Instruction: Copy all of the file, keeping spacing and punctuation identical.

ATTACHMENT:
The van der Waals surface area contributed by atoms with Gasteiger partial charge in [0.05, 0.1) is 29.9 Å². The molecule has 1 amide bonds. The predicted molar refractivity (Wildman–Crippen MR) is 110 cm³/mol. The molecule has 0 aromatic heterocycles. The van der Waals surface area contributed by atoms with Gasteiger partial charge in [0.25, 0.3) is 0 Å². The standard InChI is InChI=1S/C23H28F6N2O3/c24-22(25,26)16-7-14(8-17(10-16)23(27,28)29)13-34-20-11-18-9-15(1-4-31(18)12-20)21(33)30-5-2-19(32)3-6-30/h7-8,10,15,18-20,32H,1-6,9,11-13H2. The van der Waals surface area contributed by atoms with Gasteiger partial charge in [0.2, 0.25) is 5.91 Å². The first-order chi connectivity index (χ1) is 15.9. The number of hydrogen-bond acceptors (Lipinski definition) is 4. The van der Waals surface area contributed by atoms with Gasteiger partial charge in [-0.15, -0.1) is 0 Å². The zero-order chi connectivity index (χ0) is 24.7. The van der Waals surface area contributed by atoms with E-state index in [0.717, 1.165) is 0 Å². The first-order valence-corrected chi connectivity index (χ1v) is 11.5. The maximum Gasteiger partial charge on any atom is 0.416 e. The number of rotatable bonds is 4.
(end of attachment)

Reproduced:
The van der Waals surface area contributed by atoms with Gasteiger partial charge in [0.05, 0.1) is 29.9 Å². The molecule has 1 amide bonds. The predicted molar refractivity (Wildman–Crippen MR) is 110 cm³/mol. The molecule has 0 aromatic heterocycles. The van der Waals surface area contributed by atoms with Gasteiger partial charge in [0.25, 0.3) is 0 Å². The standard InChI is InChI=1S/C23H28F6N2O3/c24-22(25,26)16-7-14(8-17(10-16)23(27,28)29)13-34-20-11-18-9-15(1-4-31(18)12-20)21(33)30-5-2-19(32)3-6-30/h7-8,10,15,18-20,32H,1-6,9,11-13H2. The van der Waals surface area contributed by atoms with Gasteiger partial charge in [0.2, 0.25) is 5.91 Å². The first-order chi connectivity index (χ1) is 15.9. The number of hydrogen-bond acceptors (Lipinski definition) is 4. The van der Waals surface area contributed by atoms with Gasteiger partial charge in [-0.15, -0.1) is 0 Å². The zero-order chi connectivity index (χ0) is 24.7. The van der Waals surface area contributed by atoms with E-state index in [0.717, 1.165) is 0 Å². The first-order valence-corrected chi connectivity index (χ1v) is 11.5. The maximum Gasteiger partial charge on any atom is 0.416 e. The number of rotatable bonds is 4.